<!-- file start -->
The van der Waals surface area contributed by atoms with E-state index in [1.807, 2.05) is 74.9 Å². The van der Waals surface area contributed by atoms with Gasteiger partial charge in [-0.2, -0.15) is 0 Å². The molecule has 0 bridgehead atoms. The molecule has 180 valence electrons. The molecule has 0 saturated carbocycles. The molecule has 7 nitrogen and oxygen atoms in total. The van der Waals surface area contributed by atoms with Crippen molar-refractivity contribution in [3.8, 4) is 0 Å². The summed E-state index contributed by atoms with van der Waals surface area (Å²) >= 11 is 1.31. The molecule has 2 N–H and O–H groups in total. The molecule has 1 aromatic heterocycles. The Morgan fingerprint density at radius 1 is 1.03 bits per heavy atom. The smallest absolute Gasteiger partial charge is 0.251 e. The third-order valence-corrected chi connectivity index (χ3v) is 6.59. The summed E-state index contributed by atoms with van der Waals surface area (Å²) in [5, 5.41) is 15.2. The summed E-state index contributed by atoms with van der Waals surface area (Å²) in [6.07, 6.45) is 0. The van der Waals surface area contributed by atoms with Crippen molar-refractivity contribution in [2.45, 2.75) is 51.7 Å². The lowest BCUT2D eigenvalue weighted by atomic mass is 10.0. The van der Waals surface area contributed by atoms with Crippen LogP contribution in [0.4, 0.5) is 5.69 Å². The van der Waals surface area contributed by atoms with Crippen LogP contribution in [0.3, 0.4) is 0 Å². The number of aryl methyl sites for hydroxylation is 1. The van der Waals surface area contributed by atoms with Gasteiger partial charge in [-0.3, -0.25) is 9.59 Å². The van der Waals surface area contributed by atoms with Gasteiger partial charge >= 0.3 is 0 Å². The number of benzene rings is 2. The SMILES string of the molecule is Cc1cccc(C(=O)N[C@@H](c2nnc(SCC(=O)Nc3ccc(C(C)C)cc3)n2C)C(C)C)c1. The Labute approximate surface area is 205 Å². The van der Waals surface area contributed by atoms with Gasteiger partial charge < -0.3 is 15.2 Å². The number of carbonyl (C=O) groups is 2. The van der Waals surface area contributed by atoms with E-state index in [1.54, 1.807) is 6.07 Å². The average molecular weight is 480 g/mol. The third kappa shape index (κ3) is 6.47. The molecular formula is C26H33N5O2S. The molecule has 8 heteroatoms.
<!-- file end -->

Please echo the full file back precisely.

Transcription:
The van der Waals surface area contributed by atoms with E-state index in [1.807, 2.05) is 74.9 Å². The van der Waals surface area contributed by atoms with Gasteiger partial charge in [-0.2, -0.15) is 0 Å². The molecule has 0 bridgehead atoms. The molecule has 180 valence electrons. The molecule has 0 saturated carbocycles. The molecule has 7 nitrogen and oxygen atoms in total. The van der Waals surface area contributed by atoms with Crippen molar-refractivity contribution in [3.8, 4) is 0 Å². The summed E-state index contributed by atoms with van der Waals surface area (Å²) >= 11 is 1.31. The molecule has 2 N–H and O–H groups in total. The molecule has 1 aromatic heterocycles. The Morgan fingerprint density at radius 1 is 1.03 bits per heavy atom. The smallest absolute Gasteiger partial charge is 0.251 e. The third-order valence-corrected chi connectivity index (χ3v) is 6.59. The summed E-state index contributed by atoms with van der Waals surface area (Å²) in [5, 5.41) is 15.2. The summed E-state index contributed by atoms with van der Waals surface area (Å²) in [6.07, 6.45) is 0. The van der Waals surface area contributed by atoms with Crippen molar-refractivity contribution in [2.45, 2.75) is 51.7 Å². The lowest BCUT2D eigenvalue weighted by atomic mass is 10.0. The van der Waals surface area contributed by atoms with Crippen LogP contribution in [0.4, 0.5) is 5.69 Å². The van der Waals surface area contributed by atoms with Crippen LogP contribution in [0.3, 0.4) is 0 Å². The number of aryl methyl sites for hydroxylation is 1. The van der Waals surface area contributed by atoms with Gasteiger partial charge in [-0.3, -0.25) is 9.59 Å². The van der Waals surface area contributed by atoms with Gasteiger partial charge >= 0.3 is 0 Å². The number of benzene rings is 2. The SMILES string of the molecule is Cc1cccc(C(=O)N[C@@H](c2nnc(SCC(=O)Nc3ccc(C(C)C)cc3)n2C)C(C)C)c1. The Labute approximate surface area is 205 Å². The van der Waals surface area contributed by atoms with Gasteiger partial charge < -0.3 is 15.2 Å². The number of carbonyl (C=O) groups is 2. The van der Waals surface area contributed by atoms with E-state index in [1.54, 1.807) is 6.07 Å². The average molecular weight is 480 g/mol. The third kappa shape index (κ3) is 6.47. The molecular formula is C26H33N5O2S. The molecule has 8 heteroatoms.